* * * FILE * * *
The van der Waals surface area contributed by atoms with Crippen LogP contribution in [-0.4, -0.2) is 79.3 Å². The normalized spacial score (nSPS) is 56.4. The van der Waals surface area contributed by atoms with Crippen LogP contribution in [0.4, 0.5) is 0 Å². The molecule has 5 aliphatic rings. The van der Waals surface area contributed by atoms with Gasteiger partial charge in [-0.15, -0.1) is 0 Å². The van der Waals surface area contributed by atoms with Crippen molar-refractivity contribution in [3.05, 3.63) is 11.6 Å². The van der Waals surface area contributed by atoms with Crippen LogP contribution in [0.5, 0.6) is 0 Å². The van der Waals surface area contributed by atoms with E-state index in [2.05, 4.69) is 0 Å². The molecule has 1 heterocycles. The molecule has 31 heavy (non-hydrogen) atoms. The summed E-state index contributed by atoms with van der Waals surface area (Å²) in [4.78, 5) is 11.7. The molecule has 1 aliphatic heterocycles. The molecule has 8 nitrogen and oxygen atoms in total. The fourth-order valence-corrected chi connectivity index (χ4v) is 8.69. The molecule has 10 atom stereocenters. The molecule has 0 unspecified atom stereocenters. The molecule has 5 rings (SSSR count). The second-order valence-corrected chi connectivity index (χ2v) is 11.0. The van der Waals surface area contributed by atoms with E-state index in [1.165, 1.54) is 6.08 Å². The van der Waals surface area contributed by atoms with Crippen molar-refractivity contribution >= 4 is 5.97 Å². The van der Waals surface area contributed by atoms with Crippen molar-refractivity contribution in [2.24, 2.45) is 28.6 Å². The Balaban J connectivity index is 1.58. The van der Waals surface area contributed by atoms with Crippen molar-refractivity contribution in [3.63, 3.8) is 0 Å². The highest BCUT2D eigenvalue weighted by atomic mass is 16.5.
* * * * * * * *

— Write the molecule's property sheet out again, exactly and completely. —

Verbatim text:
The van der Waals surface area contributed by atoms with Crippen LogP contribution in [-0.4, -0.2) is 79.3 Å². The normalized spacial score (nSPS) is 56.4. The van der Waals surface area contributed by atoms with Crippen LogP contribution in [0.4, 0.5) is 0 Å². The molecule has 5 aliphatic rings. The van der Waals surface area contributed by atoms with Gasteiger partial charge in [-0.15, -0.1) is 0 Å². The van der Waals surface area contributed by atoms with Crippen molar-refractivity contribution in [3.05, 3.63) is 11.6 Å². The van der Waals surface area contributed by atoms with Crippen LogP contribution in [0.5, 0.6) is 0 Å². The van der Waals surface area contributed by atoms with E-state index in [2.05, 4.69) is 0 Å². The molecule has 1 heterocycles. The molecule has 31 heavy (non-hydrogen) atoms. The summed E-state index contributed by atoms with van der Waals surface area (Å²) in [4.78, 5) is 11.7. The molecule has 1 aliphatic heterocycles. The molecule has 8 nitrogen and oxygen atoms in total. The fourth-order valence-corrected chi connectivity index (χ4v) is 8.69. The molecule has 10 atom stereocenters. The molecule has 0 unspecified atom stereocenters. The molecule has 5 rings (SSSR count). The second-order valence-corrected chi connectivity index (χ2v) is 11.0. The van der Waals surface area contributed by atoms with E-state index in [1.165, 1.54) is 6.08 Å². The van der Waals surface area contributed by atoms with Crippen molar-refractivity contribution >= 4 is 5.97 Å². The van der Waals surface area contributed by atoms with Crippen molar-refractivity contribution in [2.24, 2.45) is 28.6 Å². The Balaban J connectivity index is 1.58. The van der Waals surface area contributed by atoms with Crippen molar-refractivity contribution in [3.63, 3.8) is 0 Å². The highest BCUT2D eigenvalue weighted by atomic mass is 16.5.